you are pretty close. i think the issue looks to me to be one of neuromuscular control. i can see how your pelvis tucks under at the bottom. the answer is to… not let it. to learn how you need to hold yourself. for me it is imaginging myself ‘sitting into’ my hip flexors.
slow down your descent. one… two… three… three and a half. maybe even four. you should feel your hip flexors stretch out as you descend. it isn’t supposed to feel entirely comfortable. it should feel like work.
if you can’t feel when your pelvis starts to tuck then try looking side on to a mirror. don’t be afraid to pause in the as low as you can go without pelvic tuck position. hold it there. then try and push it a bit deeper. a little light bouncing. learn how it feels to hold your pelvis securely in position then push depth.
some people find holding a weight out front (dumbbell or kettlebell) helps them push themselves down lower into their hip flexors, too.
seems to me you are on the right track. couple more sessions and you should have it…
x2 on this.
I had/have the exact same problem as you. Bad posterior pelvic tilt at and below parallel. Last winter I strained my low back from years of squatting without pelvic control and have been working ever since to fix it. At the time I was squatting low bar, with flat heels.
For a while after I hurt myself I tried high bar squats until I kept hurting more and more, and then front squats until I kept hurting more and more. I was stubborn, and didn’t want to drop the weights I was using and basically start over from scratch.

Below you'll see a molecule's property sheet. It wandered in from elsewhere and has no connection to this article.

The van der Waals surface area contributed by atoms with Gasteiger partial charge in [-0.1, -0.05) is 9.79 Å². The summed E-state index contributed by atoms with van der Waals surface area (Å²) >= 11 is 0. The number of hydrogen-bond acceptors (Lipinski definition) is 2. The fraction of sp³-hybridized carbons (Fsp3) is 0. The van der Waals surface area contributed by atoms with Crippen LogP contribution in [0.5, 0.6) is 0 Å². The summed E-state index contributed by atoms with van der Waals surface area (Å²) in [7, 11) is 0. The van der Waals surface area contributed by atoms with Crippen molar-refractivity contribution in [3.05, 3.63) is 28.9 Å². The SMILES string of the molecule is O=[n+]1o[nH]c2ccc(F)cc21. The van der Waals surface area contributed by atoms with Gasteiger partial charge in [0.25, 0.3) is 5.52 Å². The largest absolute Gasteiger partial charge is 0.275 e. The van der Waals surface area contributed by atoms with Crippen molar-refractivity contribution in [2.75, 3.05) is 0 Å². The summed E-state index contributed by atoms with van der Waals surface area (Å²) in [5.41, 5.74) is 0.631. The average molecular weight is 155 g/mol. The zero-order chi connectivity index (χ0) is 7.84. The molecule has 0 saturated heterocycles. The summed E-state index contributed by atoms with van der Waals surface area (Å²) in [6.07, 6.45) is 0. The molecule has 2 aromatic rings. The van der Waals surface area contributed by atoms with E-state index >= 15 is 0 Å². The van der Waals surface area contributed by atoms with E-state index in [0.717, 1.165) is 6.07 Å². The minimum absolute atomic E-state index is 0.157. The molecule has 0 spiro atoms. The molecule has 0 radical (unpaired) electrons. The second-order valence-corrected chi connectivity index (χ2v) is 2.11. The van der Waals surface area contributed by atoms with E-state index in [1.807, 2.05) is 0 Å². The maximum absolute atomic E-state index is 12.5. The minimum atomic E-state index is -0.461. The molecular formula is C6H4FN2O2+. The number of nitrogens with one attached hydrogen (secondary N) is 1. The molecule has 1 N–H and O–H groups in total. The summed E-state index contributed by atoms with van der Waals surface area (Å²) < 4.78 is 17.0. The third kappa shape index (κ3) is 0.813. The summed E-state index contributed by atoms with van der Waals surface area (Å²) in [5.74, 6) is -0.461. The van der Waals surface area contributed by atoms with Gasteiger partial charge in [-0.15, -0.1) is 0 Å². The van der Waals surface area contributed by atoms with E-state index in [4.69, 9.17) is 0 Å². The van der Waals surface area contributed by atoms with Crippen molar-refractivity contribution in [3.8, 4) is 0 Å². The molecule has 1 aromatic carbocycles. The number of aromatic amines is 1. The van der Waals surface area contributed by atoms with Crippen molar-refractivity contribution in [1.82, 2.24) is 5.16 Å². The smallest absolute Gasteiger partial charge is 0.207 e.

This summer I discovered how to actively do what alexus described: maintaining pelvic neutral as I descend into the squat (it is all about neuromuscular control). It took a lot of effort at first. I felt like I was fighting tension in my posterior hips and glutes. I went back to squatting in my weightlifting shoes (elevated heels), high bar, and I always start my squat workouts with a dynamic warmup and foam rolling/self myofascial release for my glutes and piriformis. Before I hurt myself I was squatting in the low 400s. When I started rebuilding my squat I didn’t go over 135 for a few weeks, and have yet to squat over 295 since. It’s slow, frustrating work, but it is worth it. My back hasn’t felt this good in a very long time.